“In order to change, you’ve got to make so many mistakes,” Duterte says, reflecting on her recent growth as an artist with a zen-like calm. “What’s helped me is forcing myself to be even more peaceful and kind with myself and others. You can get so caught up in attention, and the monetary value of being a musician, that you can forget to be humble. You can learn more from humility than the flashy stuff. I want kindness in my life. Kindness is the most important thing for this job, and empathy.”

Songs

  • 1
    If You Want It (3:13)
  • 2
    Superbike (3:53)
  • 3
    Peace Out (4:17)
  • 4
    Devotion (3:32)
  • 5
    Nighttime Drive (3:13)
  • 6
    Tenderness (4:01)
  • 7
    Anak Ko (3:38)
  • 8
    Crown (4:38)
  • 9
    Get Well (3:57)

Reviews

"Melina Duterte, who records as Jay Som, makes most of her music by herself in a home studio. Yet her songs are anything but spartan or simplistic; within three or four minutes, they repeatedly transform themselves, musically and emotionally."

The New York Times

"Few artists these days are so good at turning their private worlds into wide-open biospheres of pleasure and discovery...one of indie rock's most inventive young voices."

Rolling Stone

“Jay Som leans toward 1990s alt-rock influences, but her straightforward music and direct songwriting are entirely her own, mixing catharsis with focused contemplation.”

Wall Street Journal

"Duterte continues to stand out among a legion of genre-flouting nostalgists. With just 12 notes and a lifetime of memories, she’s assembled another mesmerizing self-portrait.”

Stereogum

"The arrangements sound exploratory and playful, like a jam session among friends that’s just hit its stride."

Pitchfork

"Anak Ko owes a lot to Duterte’s awareness of how simplicity can breed beauty. Its greatest trick is the delicate fittings of nuance amongst deceptively uncomplicated compositions.”

The Quietus

"Melina Duterte has once again answered our prayers—this time providing a first-wave 4AD release you can sing at karaoke."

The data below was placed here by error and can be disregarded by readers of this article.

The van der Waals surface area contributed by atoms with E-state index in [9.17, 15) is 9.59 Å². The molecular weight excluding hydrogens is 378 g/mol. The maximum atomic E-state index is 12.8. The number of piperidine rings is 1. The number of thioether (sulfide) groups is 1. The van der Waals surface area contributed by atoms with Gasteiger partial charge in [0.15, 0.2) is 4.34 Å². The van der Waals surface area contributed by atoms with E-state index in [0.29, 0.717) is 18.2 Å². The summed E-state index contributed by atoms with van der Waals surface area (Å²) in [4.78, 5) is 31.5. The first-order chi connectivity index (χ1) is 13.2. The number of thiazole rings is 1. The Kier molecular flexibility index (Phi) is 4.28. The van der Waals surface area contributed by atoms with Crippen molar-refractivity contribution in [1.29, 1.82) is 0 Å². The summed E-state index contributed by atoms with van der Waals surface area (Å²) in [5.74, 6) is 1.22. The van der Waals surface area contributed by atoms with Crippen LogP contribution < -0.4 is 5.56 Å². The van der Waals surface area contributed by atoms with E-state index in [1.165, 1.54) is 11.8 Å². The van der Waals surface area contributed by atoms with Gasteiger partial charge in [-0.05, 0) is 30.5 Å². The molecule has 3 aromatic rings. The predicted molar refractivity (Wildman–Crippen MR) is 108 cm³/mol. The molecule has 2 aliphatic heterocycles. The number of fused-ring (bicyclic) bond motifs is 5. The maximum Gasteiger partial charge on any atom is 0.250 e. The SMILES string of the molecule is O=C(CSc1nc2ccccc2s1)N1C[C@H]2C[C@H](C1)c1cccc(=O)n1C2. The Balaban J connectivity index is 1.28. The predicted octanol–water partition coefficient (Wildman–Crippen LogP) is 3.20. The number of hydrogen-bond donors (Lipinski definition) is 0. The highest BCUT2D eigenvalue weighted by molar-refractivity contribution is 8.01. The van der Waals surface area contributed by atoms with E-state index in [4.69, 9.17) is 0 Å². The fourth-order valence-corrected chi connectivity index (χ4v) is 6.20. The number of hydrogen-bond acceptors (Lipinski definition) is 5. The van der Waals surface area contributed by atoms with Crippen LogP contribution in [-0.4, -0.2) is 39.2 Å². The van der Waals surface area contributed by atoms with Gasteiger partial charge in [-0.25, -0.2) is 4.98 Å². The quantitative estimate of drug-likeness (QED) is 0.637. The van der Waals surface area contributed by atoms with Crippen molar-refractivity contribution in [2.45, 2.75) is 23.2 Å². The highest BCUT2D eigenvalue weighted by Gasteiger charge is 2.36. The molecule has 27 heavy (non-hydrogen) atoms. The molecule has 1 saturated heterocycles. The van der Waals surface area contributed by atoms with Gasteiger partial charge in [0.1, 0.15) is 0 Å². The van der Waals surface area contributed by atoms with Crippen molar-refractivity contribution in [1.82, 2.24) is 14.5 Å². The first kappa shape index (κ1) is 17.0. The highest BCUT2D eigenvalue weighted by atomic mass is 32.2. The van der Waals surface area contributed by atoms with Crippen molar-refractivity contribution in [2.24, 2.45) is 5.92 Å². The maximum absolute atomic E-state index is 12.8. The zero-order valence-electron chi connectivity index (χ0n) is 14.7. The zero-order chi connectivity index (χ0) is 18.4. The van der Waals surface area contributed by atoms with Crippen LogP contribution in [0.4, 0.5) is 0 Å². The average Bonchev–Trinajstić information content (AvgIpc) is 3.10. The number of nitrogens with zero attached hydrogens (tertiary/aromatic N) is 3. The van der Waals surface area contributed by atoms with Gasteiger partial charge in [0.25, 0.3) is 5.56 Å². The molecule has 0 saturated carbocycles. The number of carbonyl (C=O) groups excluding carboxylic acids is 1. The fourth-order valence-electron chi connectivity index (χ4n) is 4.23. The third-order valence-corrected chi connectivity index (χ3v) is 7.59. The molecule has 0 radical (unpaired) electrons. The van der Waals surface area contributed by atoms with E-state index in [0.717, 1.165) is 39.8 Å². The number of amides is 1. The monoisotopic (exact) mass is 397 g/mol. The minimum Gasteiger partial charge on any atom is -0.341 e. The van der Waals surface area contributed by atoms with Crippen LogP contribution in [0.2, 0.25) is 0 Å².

FLOOD Magazine

"The record and its seamless transitions from one heavily enticing, tender, and softly delivered track to the next paints a captivating and enthralling self-portrait...of an artist who’s established herself as a masterful songwriter and musician."

Consequence of Sound

"Anak Ko glides from track to track with an elegant confidence, its clean guitar sound making the contours of Duterte’s vision crystal clear."

The Ringer

"The album captures a slew of emotions typically hard to put into words, or even a single song.”

W Magazine

"Jay Som is getting bigger and better."

GQ

"Jay Som’s band of indie rockers turns the dial left by a decade or two, channeling the lo-fi romanticism of Lite FM radio. Yet for a purveyor of soft rock nostalgia, the 25-year-old has a knack for writing love songs that are undeniably of this moment."

Rolling Stone

"Jay Som's dreamy rock climbs to new and dazzling heights on "Superbike," which makes me want to E.T. my way into space."

The FADER

"It's called "Superbike," but Jay Som's excellent new single is better built for swimming. You don't even need a pool — creative force Melina Duterte has fashioned a rich, oceanic dream-pop ecosystem for you to cannonball into and splash around in for a while."

MTV

"“Superbike” itself is a sweeping dream-pop odyssey that paints from Jay Som’s sonic palette, but does so on an expansive canvas: the single’s lyrics fall away after its midpoint, shifting focus to the single’s mournful strings, ghostly voices and a guitar solo that sounds like the earth shifting beneath your feet."

Paste
"Melina Duterte writes jangly and emotionally-complex guitar-pop as Jay Som… [‘Superbikes’] swirling guitars and sweet pop melody hit the mark, especially as the song's second half unfurls with layers of instrumentation and Duterte's crooning guitar."
NPR

"At once possessing the anthemic, strumming-with-purpose poise of Alanis, but washed over with the dreamy haze of Cocteau Twins, 'Superbike' is an immediate delight."

The 405
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Videos

  • Superbike (4:09)
  • Nighttime Drive (3:13)
    Han Hale
  • Tenderness (3:59)
    Weird Life